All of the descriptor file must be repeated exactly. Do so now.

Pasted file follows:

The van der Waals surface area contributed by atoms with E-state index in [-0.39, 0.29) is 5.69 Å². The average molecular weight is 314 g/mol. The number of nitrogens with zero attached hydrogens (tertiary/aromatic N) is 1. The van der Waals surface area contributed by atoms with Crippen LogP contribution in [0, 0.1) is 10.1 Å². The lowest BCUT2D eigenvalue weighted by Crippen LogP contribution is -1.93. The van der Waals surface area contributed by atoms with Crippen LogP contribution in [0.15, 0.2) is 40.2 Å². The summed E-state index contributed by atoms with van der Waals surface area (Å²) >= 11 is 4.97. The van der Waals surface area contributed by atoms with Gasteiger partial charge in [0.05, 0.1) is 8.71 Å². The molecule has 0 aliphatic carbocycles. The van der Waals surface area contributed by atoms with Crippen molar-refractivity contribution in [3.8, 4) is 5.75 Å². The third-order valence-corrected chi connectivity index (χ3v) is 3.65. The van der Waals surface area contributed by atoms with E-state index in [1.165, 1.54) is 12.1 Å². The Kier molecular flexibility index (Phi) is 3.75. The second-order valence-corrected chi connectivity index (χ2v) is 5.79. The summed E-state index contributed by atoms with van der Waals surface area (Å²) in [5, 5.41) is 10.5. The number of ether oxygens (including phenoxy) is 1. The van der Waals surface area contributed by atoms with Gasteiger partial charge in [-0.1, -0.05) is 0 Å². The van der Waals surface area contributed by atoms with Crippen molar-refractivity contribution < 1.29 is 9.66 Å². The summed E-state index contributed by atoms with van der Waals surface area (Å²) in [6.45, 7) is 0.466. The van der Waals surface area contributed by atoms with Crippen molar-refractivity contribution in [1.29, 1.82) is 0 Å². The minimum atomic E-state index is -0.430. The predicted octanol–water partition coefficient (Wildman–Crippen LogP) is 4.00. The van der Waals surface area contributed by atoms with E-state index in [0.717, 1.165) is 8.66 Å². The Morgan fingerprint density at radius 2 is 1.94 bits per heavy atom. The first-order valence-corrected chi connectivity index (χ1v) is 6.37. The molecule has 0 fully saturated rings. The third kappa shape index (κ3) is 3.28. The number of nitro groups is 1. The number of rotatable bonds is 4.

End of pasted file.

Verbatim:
The van der Waals surface area contributed by atoms with E-state index in [-0.39, 0.29) is 5.69 Å². The average molecular weight is 314 g/mol. The number of nitrogens with zero attached hydrogens (tertiary/aromatic N) is 1. The van der Waals surface area contributed by atoms with Crippen LogP contribution in [0, 0.1) is 10.1 Å². The lowest BCUT2D eigenvalue weighted by Crippen LogP contribution is -1.93. The van der Waals surface area contributed by atoms with Crippen LogP contribution in [0.15, 0.2) is 40.2 Å². The summed E-state index contributed by atoms with van der Waals surface area (Å²) >= 11 is 4.97. The van der Waals surface area contributed by atoms with Gasteiger partial charge in [0.05, 0.1) is 8.71 Å². The molecule has 0 aliphatic carbocycles. The van der Waals surface area contributed by atoms with Crippen molar-refractivity contribution in [3.8, 4) is 5.75 Å². The third-order valence-corrected chi connectivity index (χ3v) is 3.65. The van der Waals surface area contributed by atoms with E-state index in [1.165, 1.54) is 12.1 Å². The Kier molecular flexibility index (Phi) is 3.75. The second-order valence-corrected chi connectivity index (χ2v) is 5.79. The summed E-state index contributed by atoms with van der Waals surface area (Å²) in [5, 5.41) is 10.5. The number of ether oxygens (including phenoxy) is 1. The van der Waals surface area contributed by atoms with Gasteiger partial charge in [-0.1, -0.05) is 0 Å². The van der Waals surface area contributed by atoms with Crippen molar-refractivity contribution < 1.29 is 9.66 Å². The summed E-state index contributed by atoms with van der Waals surface area (Å²) in [6.45, 7) is 0.466. The van der Waals surface area contributed by atoms with Crippen molar-refractivity contribution in [1.29, 1.82) is 0 Å². The minimum atomic E-state index is -0.430. The predicted octanol–water partition coefficient (Wildman–Crippen LogP) is 4.00. The van der Waals surface area contributed by atoms with E-state index in [0.717, 1.165) is 8.66 Å². The Morgan fingerprint density at radius 2 is 1.94 bits per heavy atom. The first-order valence-corrected chi connectivity index (χ1v) is 6.37. The molecule has 0 fully saturated rings. The third kappa shape index (κ3) is 3.28. The number of nitro groups is 1. The number of rotatable bonds is 4.